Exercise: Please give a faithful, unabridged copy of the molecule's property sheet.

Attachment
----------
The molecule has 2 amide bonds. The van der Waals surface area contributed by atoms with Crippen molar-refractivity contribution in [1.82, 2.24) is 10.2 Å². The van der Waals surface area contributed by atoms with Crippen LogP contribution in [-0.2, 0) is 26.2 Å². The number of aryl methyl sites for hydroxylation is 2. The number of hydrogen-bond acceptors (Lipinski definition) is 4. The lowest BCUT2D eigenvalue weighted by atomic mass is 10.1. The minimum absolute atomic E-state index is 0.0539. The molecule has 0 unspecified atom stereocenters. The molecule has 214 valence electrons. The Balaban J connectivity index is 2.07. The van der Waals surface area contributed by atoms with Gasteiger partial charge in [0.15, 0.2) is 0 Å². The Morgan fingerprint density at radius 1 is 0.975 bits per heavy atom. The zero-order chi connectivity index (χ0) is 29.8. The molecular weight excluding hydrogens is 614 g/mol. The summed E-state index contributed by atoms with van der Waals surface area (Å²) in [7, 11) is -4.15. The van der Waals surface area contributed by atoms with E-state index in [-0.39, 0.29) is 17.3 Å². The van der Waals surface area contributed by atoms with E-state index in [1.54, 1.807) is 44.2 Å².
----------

The molecule has 2 amide bonds. The van der Waals surface area contributed by atoms with Crippen molar-refractivity contribution in [1.82, 2.24) is 10.2 Å². The van der Waals surface area contributed by atoms with Crippen LogP contribution in [-0.2, 0) is 26.2 Å². The number of aryl methyl sites for hydroxylation is 2. The number of hydrogen-bond acceptors (Lipinski definition) is 4. The lowest BCUT2D eigenvalue weighted by atomic mass is 10.1. The minimum absolute atomic E-state index is 0.0539. The molecule has 0 unspecified atom stereocenters. The molecule has 214 valence electrons. The Balaban J connectivity index is 2.07. The van der Waals surface area contributed by atoms with Gasteiger partial charge in [0.15, 0.2) is 0 Å². The Morgan fingerprint density at radius 1 is 0.975 bits per heavy atom. The zero-order chi connectivity index (χ0) is 29.8. The molecular weight excluding hydrogens is 614 g/mol. The summed E-state index contributed by atoms with van der Waals surface area (Å²) in [7, 11) is -4.15. The van der Waals surface area contributed by atoms with E-state index in [-0.39, 0.29) is 17.3 Å². The van der Waals surface area contributed by atoms with E-state index in [1.54, 1.807) is 44.2 Å².